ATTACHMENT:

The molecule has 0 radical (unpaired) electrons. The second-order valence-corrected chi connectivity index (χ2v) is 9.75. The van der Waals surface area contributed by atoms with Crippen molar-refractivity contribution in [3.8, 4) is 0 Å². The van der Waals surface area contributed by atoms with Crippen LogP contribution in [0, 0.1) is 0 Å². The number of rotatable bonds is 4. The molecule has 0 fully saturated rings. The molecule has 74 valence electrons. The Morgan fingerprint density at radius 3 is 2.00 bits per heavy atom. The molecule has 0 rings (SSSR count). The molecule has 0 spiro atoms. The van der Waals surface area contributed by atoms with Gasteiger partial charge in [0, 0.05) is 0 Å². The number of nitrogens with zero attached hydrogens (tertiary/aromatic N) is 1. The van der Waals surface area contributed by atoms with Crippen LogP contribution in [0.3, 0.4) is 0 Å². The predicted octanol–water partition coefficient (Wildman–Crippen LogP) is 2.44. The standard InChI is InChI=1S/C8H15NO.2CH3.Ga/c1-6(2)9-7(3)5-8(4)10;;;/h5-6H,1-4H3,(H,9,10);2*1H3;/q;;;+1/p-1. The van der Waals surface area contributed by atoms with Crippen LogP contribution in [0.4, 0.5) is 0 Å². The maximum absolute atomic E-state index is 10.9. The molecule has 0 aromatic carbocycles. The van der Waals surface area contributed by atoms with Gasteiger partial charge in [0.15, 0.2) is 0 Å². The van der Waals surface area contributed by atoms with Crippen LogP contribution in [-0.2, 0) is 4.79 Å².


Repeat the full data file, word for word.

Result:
The molecule has 0 radical (unpaired) electrons. The second-order valence-corrected chi connectivity index (χ2v) is 9.75. The van der Waals surface area contributed by atoms with Crippen molar-refractivity contribution in [3.8, 4) is 0 Å². The van der Waals surface area contributed by atoms with Crippen LogP contribution in [0, 0.1) is 0 Å². The number of rotatable bonds is 4. The molecule has 0 fully saturated rings. The molecule has 74 valence electrons. The Morgan fingerprint density at radius 3 is 2.00 bits per heavy atom. The molecule has 0 rings (SSSR count). The molecule has 0 spiro atoms. The van der Waals surface area contributed by atoms with Gasteiger partial charge in [0, 0.05) is 0 Å². The number of nitrogens with zero attached hydrogens (tertiary/aromatic N) is 1. The van der Waals surface area contributed by atoms with Crippen LogP contribution in [0.3, 0.4) is 0 Å². The predicted octanol–water partition coefficient (Wildman–Crippen LogP) is 2.44. The standard InChI is InChI=1S/C8H15NO.2CH3.Ga/c1-6(2)9-7(3)5-8(4)10;;;/h5-6H,1-4H3,(H,9,10);2*1H3;/q;;;+1/p-1. The van der Waals surface area contributed by atoms with Crippen LogP contribution in [0.4, 0.5) is 0 Å². The maximum absolute atomic E-state index is 10.9. The molecule has 0 aromatic carbocycles. The van der Waals surface area contributed by atoms with Gasteiger partial charge in [0.15, 0.2) is 0 Å². The van der Waals surface area contributed by atoms with Crippen LogP contribution in [-0.2, 0) is 4.79 Å².